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Boundary-Work and the Demarcation of Science from Non-Science: Strains and Interests in Professional Ideologies of Scientists

Thomas F. Gieryn
American Sociological Review
Vol. 48, No. 6 (Dec., 1983), pp. 781-795
Stable URL: http://www.jstor.org/stable/2095325
Page Count: 15
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Boundary-Work and the Demarcation of Science from Non-Science: Strains and Interests in Professional Ideologies of Scientists
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Abstract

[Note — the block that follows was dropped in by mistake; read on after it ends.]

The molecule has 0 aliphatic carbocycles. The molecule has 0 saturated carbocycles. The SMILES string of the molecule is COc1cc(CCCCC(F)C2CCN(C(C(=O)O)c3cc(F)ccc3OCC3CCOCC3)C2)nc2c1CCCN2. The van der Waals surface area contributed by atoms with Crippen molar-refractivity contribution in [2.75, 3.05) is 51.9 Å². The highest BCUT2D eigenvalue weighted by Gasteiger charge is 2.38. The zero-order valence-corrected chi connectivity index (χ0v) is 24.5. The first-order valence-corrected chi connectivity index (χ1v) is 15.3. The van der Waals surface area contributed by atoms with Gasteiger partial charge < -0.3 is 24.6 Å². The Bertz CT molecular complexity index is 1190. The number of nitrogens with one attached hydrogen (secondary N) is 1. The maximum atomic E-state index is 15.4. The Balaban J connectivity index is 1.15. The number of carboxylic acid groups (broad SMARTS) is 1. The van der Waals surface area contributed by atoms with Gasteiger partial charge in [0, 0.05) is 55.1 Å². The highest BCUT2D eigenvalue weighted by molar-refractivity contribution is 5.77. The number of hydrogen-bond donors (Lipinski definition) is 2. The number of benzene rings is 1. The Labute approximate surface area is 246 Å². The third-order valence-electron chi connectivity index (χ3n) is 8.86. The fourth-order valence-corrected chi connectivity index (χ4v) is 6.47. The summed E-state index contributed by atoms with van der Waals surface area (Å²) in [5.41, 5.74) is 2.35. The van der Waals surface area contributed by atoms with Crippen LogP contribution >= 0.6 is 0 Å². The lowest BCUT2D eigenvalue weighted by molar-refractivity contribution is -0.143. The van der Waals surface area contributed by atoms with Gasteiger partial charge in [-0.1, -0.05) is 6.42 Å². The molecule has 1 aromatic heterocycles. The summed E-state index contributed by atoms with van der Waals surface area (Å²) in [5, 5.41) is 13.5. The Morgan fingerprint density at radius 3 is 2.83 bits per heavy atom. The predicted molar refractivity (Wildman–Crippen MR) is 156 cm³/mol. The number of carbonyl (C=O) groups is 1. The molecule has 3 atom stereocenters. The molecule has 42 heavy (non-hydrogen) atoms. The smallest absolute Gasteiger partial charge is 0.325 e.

The demarcation of science from other intellectual activities-long an analytic problem for philosophers and sociologists-is here examined as a practical problem for scientists. Construction of a boundary between science and varieties of non-science is useful for scientists' pursuit of professional goals: acquisition of intellectual authority and career opportunities; denial of these resources to "pseudoscientists"; and protection of the autonomy of scientific research from political interference. "Boundary-work" describes an ideological style found in scientists' attempts to create a public image for science by contrasting it favorably to non-scientific intellectual or technical activities. Alternative sets of characteristics available for ideological attribution to science reflect ambivalences or strains within the institution: science can be made to look empirical or theoretical, pure or applied. However, selection of one or another description depends on which characteristics best achieve the demarcation in a way that justifies scientists' claims to authority or resources. Thus, "science" is no single thing: its boundaries are drawn and redrawn inflexible, historically changing and sometimes ambiguous ways.

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